The inconsistency in the result could be due to experimental errors. From theory, porosity
experiments require that the sample are saturated in vacuum desiccator for up to an hour, for this
experiment however the saturation period lasted for only 20minutes.
Despite discrepancies with bulk volume figures, the extrapolated porosity from both
experimental methods are approximately the same for the three samples using the buoyancy
method. This can be seen table 5 as shown below

pg. 22

Table 5: Comparing porosities estimated by different methods


Sample
Porosity Estimated By Porosity Estimated
Direct Measurement (%)
Buoyancy (%)
K = 50mD
14.6
14.9
K = 100mD
13.9
14.9
K = 500mD
17.1
17.5

by

On a theoretical basis, sample K = 500mD has an average porosity of 0.173, K = 100mD (0.144)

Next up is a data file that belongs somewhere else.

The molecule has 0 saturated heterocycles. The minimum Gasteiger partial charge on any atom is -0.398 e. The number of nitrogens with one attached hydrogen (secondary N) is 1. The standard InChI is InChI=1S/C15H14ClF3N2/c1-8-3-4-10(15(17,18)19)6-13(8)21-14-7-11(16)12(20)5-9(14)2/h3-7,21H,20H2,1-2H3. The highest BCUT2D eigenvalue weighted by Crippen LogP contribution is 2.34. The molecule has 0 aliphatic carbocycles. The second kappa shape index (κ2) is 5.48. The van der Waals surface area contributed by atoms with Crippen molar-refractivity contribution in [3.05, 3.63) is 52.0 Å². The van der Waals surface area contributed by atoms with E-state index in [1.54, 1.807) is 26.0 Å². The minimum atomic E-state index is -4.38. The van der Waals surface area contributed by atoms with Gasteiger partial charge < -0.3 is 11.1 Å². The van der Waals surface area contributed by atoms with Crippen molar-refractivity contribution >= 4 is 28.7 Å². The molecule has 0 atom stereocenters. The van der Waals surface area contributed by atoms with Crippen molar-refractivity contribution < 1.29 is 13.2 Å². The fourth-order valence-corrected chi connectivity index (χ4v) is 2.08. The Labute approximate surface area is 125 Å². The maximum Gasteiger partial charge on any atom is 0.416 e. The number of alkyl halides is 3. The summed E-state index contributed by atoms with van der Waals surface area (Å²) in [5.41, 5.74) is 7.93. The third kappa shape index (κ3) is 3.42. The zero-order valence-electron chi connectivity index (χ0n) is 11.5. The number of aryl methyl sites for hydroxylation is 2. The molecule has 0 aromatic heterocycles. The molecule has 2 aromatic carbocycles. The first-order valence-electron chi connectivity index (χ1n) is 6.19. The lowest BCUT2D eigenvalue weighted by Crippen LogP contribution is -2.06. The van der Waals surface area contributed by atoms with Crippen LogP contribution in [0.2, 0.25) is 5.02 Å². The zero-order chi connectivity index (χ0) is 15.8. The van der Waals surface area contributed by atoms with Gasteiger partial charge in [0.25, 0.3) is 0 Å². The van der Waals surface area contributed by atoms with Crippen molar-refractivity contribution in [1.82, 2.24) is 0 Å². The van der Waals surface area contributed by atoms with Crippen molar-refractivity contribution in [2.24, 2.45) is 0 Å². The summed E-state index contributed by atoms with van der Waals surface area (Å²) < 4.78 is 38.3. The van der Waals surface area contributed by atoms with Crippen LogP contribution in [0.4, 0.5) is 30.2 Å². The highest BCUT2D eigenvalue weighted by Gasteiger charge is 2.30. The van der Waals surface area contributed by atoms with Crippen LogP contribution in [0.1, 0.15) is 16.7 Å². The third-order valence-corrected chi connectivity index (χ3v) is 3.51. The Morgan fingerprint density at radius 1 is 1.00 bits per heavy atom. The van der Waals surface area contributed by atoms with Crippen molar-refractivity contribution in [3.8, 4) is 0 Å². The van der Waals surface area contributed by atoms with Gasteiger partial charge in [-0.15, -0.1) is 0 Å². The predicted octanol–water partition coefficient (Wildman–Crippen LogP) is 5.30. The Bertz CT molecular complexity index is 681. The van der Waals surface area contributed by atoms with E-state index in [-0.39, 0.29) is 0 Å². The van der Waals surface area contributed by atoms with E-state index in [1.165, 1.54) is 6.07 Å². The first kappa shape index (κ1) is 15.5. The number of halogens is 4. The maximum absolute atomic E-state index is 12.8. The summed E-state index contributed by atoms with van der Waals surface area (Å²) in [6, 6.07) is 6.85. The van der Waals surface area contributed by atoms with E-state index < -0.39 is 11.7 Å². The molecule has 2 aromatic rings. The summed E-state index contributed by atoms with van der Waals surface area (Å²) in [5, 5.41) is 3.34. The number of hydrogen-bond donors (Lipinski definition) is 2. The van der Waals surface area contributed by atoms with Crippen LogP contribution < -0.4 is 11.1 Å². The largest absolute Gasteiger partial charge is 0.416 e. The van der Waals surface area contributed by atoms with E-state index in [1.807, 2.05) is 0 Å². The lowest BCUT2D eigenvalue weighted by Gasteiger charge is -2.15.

and K= 50 (0.148), the reduction of porosity of these samples could be as result of compaction,
the cementation of the rock sample and the degree of saturation.
Theoretically, another reason for the discrepancy in the values of the porosity obtained by direct
measurement and that obtained by the buoyancy method is because the buoyancy method
measures effective or connected porosity as it depends on the saturation of the rock samples with
a fluid.
In practical situations, the buoyancy (Archimedes) method of estimating bulk volume could be
accurate in better quality rocks if effective pore spaces can be completely saturated. On the other
hand, in poorer quality rocks, it could be difficult to completely saturate the sample. In addition,
saturating fluid may react with minerals in the core (e.g. swelling clays).
Variations in grain packing could lead core samples not to have the type of regular shape that